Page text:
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November 26, 2004

Greetings from Fallujah!


by L. Reichard White
Preamble:

April 28, 2003: U.S. soldiers kill 18 Fallujah school children.

Act I

April, 2004: In the attack on Fallujah, which ended after 3 weeks in defeat of the "coalition":

"U.S. forces bombed the power plant at the beginning of the assault; ...The town was placed under siege; the ban on bringing in food, medicine, and other basic items was broken only when Iraqis en masse challenged the roadblocks. ... After initial instances in which people were prevented from leaving, U.S. forces began allowing everyone to leave except for what they called 'military age males,' men usually between 15 and 60. Keeping noncombatants from leaving a place under bombardment is a violation of the laws of war.

"The main hospital in Fallujah is across the Euphrates from the bulk of the town. Right at the beginning, the Americans shut down the main bridge, cutting off the hospital from the town. ... This hospital closing (not the only such that I documented in Iraq) also violates the Geneva Convention.

"In addition to the artillery and the warplanes dropping 500, 1000, and 2000-pound bombs, and the murderous AC-130 Spectre gunships that can demolish a whole city block in less than a minute, the Marines had snipers criss-crossing the whole town. For weeks, Fallujah was a series of sometimes mutually inaccessible pockets, divided by the no-man's-lands of sniper fire paths. Snipers fired indiscriminately, usually at whatever moved. Of 20 people I saw come into the clinic ... only five were 'military-age males.' I saw old women, old men, a child of 10 shot through the head...

"One thing that snipers were very discriminating about every single ambulance I saw had bullet holes in it. Two I inspected bore clear evidence of specific, deliberate sniping. Friends of mine who went out to gather in wounded people were shot at. When we first reported this fact, we came in for near-universal execration. Many just refused to believe it. Some asked me how I knew that it wasn't the mujahedin. Interesting question. Had, say, Brownsville, Texas, been encircled by the Vietnamese and bombarded ... and Brownsville ambulances been shot up, the question of whether the residents were shooting at their own ambulances, I somehow guess, would not have come up. Later, our reports were confirmed by the Iraqi Ministry of Health and even by the U.S. military.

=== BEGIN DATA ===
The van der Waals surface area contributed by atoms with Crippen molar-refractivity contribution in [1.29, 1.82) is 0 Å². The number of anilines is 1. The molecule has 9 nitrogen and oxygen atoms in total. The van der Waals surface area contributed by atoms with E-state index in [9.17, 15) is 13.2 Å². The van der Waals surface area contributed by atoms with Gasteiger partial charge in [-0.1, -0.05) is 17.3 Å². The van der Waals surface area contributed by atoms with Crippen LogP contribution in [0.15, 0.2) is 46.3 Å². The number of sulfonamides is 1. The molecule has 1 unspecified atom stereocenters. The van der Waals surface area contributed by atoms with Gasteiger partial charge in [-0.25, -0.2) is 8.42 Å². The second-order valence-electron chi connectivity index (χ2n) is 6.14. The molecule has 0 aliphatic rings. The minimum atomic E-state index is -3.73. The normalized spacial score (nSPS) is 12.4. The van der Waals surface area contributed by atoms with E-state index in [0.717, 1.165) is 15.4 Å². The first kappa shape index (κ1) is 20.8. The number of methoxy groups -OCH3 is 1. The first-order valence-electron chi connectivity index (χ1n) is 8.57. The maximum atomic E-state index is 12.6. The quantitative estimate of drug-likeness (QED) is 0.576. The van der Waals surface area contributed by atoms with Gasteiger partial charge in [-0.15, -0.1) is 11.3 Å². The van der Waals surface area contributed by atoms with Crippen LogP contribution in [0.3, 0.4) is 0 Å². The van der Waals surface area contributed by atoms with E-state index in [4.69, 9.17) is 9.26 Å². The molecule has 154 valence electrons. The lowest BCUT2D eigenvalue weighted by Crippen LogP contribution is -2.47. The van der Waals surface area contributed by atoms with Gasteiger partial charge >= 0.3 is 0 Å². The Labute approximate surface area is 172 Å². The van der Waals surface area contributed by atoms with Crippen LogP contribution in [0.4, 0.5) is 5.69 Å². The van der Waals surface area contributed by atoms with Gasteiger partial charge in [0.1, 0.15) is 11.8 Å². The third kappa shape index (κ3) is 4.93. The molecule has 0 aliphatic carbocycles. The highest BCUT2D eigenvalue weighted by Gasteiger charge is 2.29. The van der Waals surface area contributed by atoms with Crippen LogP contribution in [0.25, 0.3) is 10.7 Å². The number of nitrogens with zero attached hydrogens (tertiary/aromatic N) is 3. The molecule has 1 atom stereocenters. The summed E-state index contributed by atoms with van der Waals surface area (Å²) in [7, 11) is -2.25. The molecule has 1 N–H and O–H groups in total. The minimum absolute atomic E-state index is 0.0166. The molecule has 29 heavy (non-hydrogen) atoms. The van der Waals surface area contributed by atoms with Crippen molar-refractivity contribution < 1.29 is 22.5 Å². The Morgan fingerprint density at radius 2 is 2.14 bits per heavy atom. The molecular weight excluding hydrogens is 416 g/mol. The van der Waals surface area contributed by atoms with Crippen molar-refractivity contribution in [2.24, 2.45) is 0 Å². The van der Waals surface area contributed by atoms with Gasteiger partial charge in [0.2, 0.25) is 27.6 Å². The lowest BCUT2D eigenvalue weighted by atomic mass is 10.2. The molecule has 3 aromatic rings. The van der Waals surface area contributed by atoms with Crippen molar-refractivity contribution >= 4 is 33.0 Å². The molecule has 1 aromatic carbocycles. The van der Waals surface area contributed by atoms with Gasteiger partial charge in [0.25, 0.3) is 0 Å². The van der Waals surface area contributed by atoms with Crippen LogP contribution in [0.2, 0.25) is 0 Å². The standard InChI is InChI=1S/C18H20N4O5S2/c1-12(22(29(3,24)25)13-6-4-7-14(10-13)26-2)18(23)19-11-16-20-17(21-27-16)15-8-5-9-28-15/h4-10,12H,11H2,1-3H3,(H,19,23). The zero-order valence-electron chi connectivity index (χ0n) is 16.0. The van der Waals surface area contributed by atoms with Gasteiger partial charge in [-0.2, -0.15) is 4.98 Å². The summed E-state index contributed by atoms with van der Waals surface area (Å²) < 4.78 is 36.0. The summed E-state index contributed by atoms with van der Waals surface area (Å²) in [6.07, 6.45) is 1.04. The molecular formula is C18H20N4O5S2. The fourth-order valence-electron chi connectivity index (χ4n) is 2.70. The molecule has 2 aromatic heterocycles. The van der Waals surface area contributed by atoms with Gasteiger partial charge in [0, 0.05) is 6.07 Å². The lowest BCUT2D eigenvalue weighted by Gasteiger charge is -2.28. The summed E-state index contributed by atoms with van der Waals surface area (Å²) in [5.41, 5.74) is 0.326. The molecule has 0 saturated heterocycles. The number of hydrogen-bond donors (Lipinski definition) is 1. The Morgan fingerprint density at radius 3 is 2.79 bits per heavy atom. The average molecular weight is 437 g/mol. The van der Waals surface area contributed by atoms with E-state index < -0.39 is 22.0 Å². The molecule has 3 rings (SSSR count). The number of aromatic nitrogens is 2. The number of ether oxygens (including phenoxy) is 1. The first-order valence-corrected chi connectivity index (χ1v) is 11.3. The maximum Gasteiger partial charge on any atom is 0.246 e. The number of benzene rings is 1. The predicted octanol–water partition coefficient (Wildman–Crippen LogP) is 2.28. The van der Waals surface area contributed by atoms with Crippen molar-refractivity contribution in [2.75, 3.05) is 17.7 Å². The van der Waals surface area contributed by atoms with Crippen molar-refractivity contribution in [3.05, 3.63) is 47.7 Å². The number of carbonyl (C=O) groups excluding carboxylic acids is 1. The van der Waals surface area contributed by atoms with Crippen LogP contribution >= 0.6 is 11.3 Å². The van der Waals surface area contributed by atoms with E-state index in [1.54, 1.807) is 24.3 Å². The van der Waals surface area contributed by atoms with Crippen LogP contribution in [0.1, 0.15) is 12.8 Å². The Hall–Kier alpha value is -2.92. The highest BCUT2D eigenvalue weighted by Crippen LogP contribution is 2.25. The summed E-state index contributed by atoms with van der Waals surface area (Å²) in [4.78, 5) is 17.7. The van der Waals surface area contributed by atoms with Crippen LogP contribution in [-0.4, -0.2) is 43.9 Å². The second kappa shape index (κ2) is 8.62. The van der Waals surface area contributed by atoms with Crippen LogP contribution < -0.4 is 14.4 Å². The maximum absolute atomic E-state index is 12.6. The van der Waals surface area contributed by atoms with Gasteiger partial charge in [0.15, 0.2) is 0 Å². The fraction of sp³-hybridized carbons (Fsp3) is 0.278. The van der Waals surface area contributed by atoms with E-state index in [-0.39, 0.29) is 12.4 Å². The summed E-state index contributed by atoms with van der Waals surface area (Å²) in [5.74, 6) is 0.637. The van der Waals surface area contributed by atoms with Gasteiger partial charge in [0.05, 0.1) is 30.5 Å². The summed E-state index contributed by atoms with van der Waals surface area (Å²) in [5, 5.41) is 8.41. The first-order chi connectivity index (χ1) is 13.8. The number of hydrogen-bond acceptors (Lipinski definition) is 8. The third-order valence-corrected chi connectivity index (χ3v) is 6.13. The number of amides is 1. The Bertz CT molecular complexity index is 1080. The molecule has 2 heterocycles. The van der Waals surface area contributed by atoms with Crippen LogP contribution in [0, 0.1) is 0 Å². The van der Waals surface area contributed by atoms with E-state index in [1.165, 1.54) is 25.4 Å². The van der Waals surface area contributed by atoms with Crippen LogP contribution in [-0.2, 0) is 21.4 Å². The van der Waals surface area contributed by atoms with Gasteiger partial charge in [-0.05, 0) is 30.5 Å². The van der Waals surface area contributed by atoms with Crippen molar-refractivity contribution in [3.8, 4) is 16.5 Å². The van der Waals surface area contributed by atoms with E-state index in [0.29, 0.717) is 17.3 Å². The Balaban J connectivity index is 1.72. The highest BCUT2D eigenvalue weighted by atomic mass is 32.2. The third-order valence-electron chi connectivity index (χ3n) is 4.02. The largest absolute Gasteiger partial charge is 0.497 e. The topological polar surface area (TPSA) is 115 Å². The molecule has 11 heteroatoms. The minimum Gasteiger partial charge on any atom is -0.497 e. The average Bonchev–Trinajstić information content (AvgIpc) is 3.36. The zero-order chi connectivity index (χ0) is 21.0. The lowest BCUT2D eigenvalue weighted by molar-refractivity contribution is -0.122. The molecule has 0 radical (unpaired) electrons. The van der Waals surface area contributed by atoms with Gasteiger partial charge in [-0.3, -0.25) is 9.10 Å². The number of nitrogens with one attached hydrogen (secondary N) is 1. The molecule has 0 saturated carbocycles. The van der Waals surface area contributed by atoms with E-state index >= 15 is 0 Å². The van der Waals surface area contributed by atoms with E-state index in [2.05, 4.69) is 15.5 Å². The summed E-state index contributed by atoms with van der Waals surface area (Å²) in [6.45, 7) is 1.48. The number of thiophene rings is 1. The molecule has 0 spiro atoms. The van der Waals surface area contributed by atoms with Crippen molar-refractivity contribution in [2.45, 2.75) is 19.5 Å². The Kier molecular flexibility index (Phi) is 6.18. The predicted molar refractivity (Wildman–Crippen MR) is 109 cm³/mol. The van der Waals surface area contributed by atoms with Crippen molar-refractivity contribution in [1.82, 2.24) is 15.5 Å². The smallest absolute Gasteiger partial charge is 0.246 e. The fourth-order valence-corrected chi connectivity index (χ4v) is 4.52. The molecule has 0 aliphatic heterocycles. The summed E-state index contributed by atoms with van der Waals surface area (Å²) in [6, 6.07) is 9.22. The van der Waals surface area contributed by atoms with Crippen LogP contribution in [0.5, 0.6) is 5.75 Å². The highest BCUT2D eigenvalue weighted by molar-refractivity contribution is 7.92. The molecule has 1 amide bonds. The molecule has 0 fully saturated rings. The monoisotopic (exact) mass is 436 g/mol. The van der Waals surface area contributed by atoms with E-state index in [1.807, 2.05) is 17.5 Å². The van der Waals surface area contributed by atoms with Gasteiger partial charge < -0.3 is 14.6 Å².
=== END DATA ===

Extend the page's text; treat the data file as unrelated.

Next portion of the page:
"The best estimates are that roughly 900-1000 people were killed directly, blown up, burnt, or shot. Of them, my guess, based on news reports and personal observation, is that 2/3 to 3/4 were noncombatants."

- "Fallujah and the Reality of War," Rahul Mahajan, CounterPunch, Nov. 6, 2004

Act II

"A hospital has been razed to the ground in one of the heaviest U.S. air raids in the Iraqi city of Fallujah. Witnesses said only the facade remained of the small Nazzal Emergency Hospital in the center of the city. ... A nearby medical supplies storeroom and dozens of houses were damaged as US forces continued preparing the ground for an expected major assault."

- "U.S. strikes raze Fallujah hospital," BBC, Saturday, Nov. 6, 2004

"In a series of actions over the weekend, the United States military and Iraqi government destroyed a civilian hospital in a massive air raid, captured the main hospital, and prohibited the use of ambulances in the besieged city of Fallujah."

- "Fallujah: U.S. Declares War on Hospitals, Ambulances," by Brian Dominick, Antiwar.com, Nov. 10, 2004

"NEAR Fallujah, Iraq Nov. 12, 2004 Hundreds of men trying to flee the assault on Fallujah have been turned back by U.S. troops following orders ... 'We assume they'll go home and just wait out the storm or find a place that's safe,' one 1st Cavalry Division officer, who declined to be named, said Thursday. ... Army Col. Michael Formica, who leads forces isolating Fallujah, admits the rule sounds 'callous.' But he insists it's key to the mission's success.